[JPL] Economist: What is the meaning of iPod?

Garrett Shelton sunnyside-gs at attglobal.net
Tue Jul 13 12:05:26 EDT 2004


RATIONAL CONSUMER 
http://www.economist.com/science/PrinterFriendly.cfm?Story_ID=2724432
The meaning of iPod

Jun 10th 2004 
>From The Economist print edition


Consumer electronics: How Apple's iPod music-player and its imitators are
changing the way music is consumed


WHAT is the meaning of iPod?

When Apple, a computer-maker, launched its pocket-sized music-player in
October 2001, there was no shortage of sceptical answers. Critics pointed to
its high price-at $399, the iPod cost far more than rival music players and
to the difficulty Apple would have competing in the cut-throat
consumer-electronics market. Worse, Apple launched the iPod in the depths of
a technology slump. Internet discussion boards buzzed with jokes that its
name stood for "idiots price our devices" or "I prefer old-fashioned discs."

Such criticisms were quickly proven wrong. The iPod is now the most popular
and fashionable digital music-player on the market, which Apple leads (see
chart). Apple has been unable to meet demand for the latest model, the iPod
mini. On the streets and underground trains of New York, San Francisco and
London, iPod users (identifiable by the device's characteristic white
headphone leads) are ubiquitous. Fashion houses make iPod cases; pop stars
wear iPods in their videos. The iPod is a hit.


Its success depends on many factors, but the most important is its vast
storage capacity. The first model contained a five gigabyte hard disk,
capable of holding over 1,000 songs. The latest models, with 40 gigabyte
drives, can hold 10,000. Before the iPod, most digital music players used
flash-memory chips to store music, which limited their capacity to a few
dozen songs at best. Apple correctly bet that many people would pay more for
the far larger capacity of a hard disk. Apple's nifty iTunes software, and
the launch of the iTunes Music Store, from which music can be downloaded for
$0.99 per track, also boosted the iPod's fortunes.

It is easy to dismiss the iPod as a fad and its fanatical users as members
of a gadget-obsessed cult. But the 3m or so iPod users worldwide are an
informative minority, because hard-disk-based, iPod-like devices are the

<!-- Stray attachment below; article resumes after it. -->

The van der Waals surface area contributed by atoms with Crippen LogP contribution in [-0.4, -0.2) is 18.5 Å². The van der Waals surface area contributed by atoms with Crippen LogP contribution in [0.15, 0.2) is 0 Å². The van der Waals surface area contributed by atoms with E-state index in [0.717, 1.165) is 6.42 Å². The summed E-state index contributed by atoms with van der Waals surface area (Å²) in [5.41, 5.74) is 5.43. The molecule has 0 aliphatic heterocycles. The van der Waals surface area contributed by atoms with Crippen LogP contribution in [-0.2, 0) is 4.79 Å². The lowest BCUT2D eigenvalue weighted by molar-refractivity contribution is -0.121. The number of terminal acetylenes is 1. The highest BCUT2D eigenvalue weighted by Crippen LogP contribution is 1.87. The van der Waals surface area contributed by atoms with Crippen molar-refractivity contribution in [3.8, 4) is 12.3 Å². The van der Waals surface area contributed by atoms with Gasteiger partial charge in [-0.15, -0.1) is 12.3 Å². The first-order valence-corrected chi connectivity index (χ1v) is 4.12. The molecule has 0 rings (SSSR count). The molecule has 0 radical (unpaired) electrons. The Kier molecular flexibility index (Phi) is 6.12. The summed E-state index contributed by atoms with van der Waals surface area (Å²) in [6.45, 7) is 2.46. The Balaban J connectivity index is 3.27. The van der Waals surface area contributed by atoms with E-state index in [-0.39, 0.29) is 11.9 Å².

future of portable music. According to In-Stat/MDR, a market-research firm,
iPods account for 22% of digital music-players overall, but 71% of
hard-disk-based players (see chart), the fastest-growing segment: over the
next five years their sales will grow by 45% a year, overtaking flash-based
players during 2005. So what iPod users do today, the rest of us will do
tomorrow. Their experience shows how digital music-players will transform
the consumption of music.

Professor iPod speaks


Few people know more about the behaviour of iPod users than Michael Bull, a
specialist in the cultural impact of technology at the University of Sussex
in England. Having previously studied the impact of the cassette-based Sony
Walkman, he is now surveying hundreds of iPod users. Their consumption of
music, he says, changes in three main ways.

The first and most important is that the iPod grants them far more control
over how and where they listen to their music. Surely, you might ask, an
iPod is no different from a cassette or CD-based player, since you can
always carry a few tapes or discs with you? But most people, says Dr Bull,
find that if none of the music they are carrying with them fits their mood,
they prefer not to listen to music at all. The large capacity of a
hard-disk-based player does away with this problem. The right music can
always be summoned up depending on your mood, the time of day, and your
activity, says Dr Bull. As a result, iPod users tend to listen to particular
music during specific journeys or activities, such as commuting to work or
jogging.


By granting them control over their environment-the audible environment, at
least-the iPod allows its users to escape into their own little private
bubbles. When standing in line at the airport, or waiting for a late train,
iPod users feel that not everything, at least, is out of their control. They
are also, says Dr Bull, far more selective about answering their mobile
phones. That suggests that adding phone functionality to the iPod would be a
bad idea, since it would facilitate intrusion.


This does not mean the iPod is inherently anti-social, however. For its
second effect is to make music consumption, a traditionally social activity,
even more so. You can use your iPod as a jukebox at home, and the ability to
carry your music collection with you means you can always play new tracks to
your friends. Many iPod users compile special selections of tunes, or
playlists, for family listening while in the car. Family members negotiate
the contents of the playlist, so that Disney tunes end up juxtaposed with
jazz and Justin Timberlake.


That leads to the third of the iPod's effects on music consumption. The
ability to mix and match tracks in playlists unconstrained by the
limitations of vinyl records or CDs could undermine the notion of the album
as a coherent collection of music. Musicians can still make albums if they
want to, of course. But with music sold online on a track-by-track basis,
albums could suddenly look very old-fashioned, and singles might make a
comeback.


Are video iPods next? Strikingly, none of these shifts in usage patterns
applies to video. People do not watch movies while walking the dog, make
playlists of their favourite movie scenes, or clamour to buy individual
scenes online. Portable video-players, which are already starting to become
available, undoubtedly have their uses, such as providing entertainment
during long journeys. But they seem unlikely to be the kind of
industry-changing products that the iPod and its imitators have unexpectedly
proven to be.




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